I have a P2SH no segwit address (regtest) I create the redeem script with SHA256 and RIPEMD160 of my public key and prepend 0x0014

 ---------- Redeem Script --------- 

 ---------- scriptPubKey --------- 

 ---------- ADDRESS P2SH️ --------- 

After that I want to create a transaction manually. I put redeem_script in scriptSig place holder and sign the transaction data.

After that I create the transaction with my signature and add even the redeem_script in scriptSig (like P2SH multi sig)

my final transaction data is:


I get this error:
mandatory-script-verify-flag-failed (Opcode missing or not understood) (code 16)
  • If you want to check the signature, then you have to have one of the CheckSig OP codes in your scripts. Right now all you are doing is pushing data to the stack without ever using them (apart from the 1 HASH160 OP). – Coding Enthusiast Mar 10 '20 at 4:48
  • @CodingEnthusiast Yes, I want to understand how P2SH (no multisig) works. I want to understand When I create new address ("getnewaddress") I get P2SH by default (0.19.1) and I want to understand How it works the transaction. I don't want to create a custom script. – monkeyUser Mar 10 '20 at 8:57

I want to understand how P2SH (no multisig) works

To understand that you first have to realize that despite what bitcoin wiki says bitcoin script evaluation is not as simple as running a Forth-like language. More precisely it is not 1) read 2) run. Instead it is more like 1) read 2) interpret (decide how to run) 3) construct the entire script based on 2 4) run. And it is not only "left to right" evaluation. Instead it always starts from looking at far right (PubkeyScript of the previous transaction ie. the tx being spent) then continues from left (which may be different now).

Focusing on P2SH, here are some examples (assuming reader knows what each OP code does, otherwise first take a look at the wiki link above):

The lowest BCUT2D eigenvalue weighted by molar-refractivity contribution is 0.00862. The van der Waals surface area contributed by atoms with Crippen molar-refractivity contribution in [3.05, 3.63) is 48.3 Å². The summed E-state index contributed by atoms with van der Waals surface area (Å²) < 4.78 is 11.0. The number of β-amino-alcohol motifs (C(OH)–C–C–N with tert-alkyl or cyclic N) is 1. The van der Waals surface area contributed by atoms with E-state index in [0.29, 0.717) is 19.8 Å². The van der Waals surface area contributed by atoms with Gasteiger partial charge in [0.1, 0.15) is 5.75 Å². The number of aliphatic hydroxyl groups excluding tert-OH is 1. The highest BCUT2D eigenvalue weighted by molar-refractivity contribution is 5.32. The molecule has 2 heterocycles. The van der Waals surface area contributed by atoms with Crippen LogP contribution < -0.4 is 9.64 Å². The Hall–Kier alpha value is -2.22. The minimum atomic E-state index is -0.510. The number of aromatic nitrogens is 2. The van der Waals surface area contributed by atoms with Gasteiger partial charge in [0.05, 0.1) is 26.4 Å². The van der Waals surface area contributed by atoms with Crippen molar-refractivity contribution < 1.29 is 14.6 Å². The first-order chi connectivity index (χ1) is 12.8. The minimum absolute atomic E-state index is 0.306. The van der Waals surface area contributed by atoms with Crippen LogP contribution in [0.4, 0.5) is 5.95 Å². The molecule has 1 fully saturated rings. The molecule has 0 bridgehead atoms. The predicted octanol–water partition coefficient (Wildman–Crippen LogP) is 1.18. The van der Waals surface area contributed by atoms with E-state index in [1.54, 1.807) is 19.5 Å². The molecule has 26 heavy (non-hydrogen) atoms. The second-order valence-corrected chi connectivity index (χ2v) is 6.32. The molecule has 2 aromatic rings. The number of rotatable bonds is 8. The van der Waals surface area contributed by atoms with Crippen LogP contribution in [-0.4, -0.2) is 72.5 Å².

1. First fetch PubkeyScript of the transaction that is being spent and evaluate it to decide how to continue. Here we focus only on P2SH that has this pattern: OP_HASH160 <20 bytes push> OP_EQUAL. Because it is P2SH we continue like this:
  2. Start from SignatureScript and "run" only that script. It must contain at least one PushData operation at the end (the script can only be 1 push, or it could be other OPs ending with 1 mandatory push)
  3. Duplicate that mandatory push
  4. Run PubkeyScript with that duplicated item (pop1>hash>pushResult>push20>pop2>equalityCheck) if they were equal continue otherwise fail.
  5. Evaluate the mandatory push as a script (ie. RedeemScript) and decide how to continue.
  6. Here are different cases:
    6.1. RedeemScript = OP_0 <20 bytes push>
    6.2. RedeemScript = OP_0 <32 bytes push>
    6.3. RedeemScript = whatever else (I don't think there is any more special patterns other than above 2)

Case 6.3 is probably the easiest since it simply "runs" the RedeemScript. I say "whatever else" because as long as it is not a "special pattern" the evaluation is very simple and "normal". You can see this in all legacy multi-signature P2SH transactions easily found on the blockchain. But here is another example with a very simple RedeemScript to show what "whatever else" means: 463782617f0e6a69102530caa9ba2fe48f996128378af99ee437a22660afc5a7 that uses OP_2 OP_3 OP_ADD OP_5 OP_EQUAL as the RedeemScript (only 1 mandatory push).

Cases 6.1 and 6.2 are harder and a bit tricky because during the evaluation you have to "run" OP codes that don't even exist in the scripts! For example in case of 6.1 or the P2SH-P2WPKH you continue like this:

  1. Make sure there was no more than the single PushData in SignatureScript.
  2. Look among witnesses and expect 2 items, extract those
  3. Run a special OP_CheckSig (although it doesn't exist) for SegWit transactions. That means: first item in step 8 was a signature, the second one was a public key. Compute sigHash as descibed in BIP-143, run ECDSA.Verify(signature,sigHash,pubkey).

With 6.2 things get more complicated since there is now a WitnessScript which should be evaluated separately (a bit similar to RedeemScript).

  • very nice answer, thanks a lot! there is a lot of stuff! I need to study more in order to create a clear question. thanks for your time – monkeyUser Mar 11 '20 at 11:39
  • I'm reading BIP141. I created P2WPKH not P2SH right? – monkeyUser Mar 12 '20 at 15:48
  • No, P2WPKH is directly paying to hash of a public key but P2SH (and the nested version P2SH-P2WPKH) pay to the hash of a script. – Coding Enthusiast Mar 13 '20 at 7:35

Your redeemScript is incorrect. You need to push the public key to the stack by prepending it with its length. Otherwise the script interpreter will try to interpret the pubkey as opcodes, which is incorrect. Just putting the pubkey there does not work because the script interpreter does not know that those bytes are for a public key.

  • you are right sorry, I pasted wrong code. Updated it. During generate my address I don't use segwit. – monkeyUser Mar 9 '20 at 18:35

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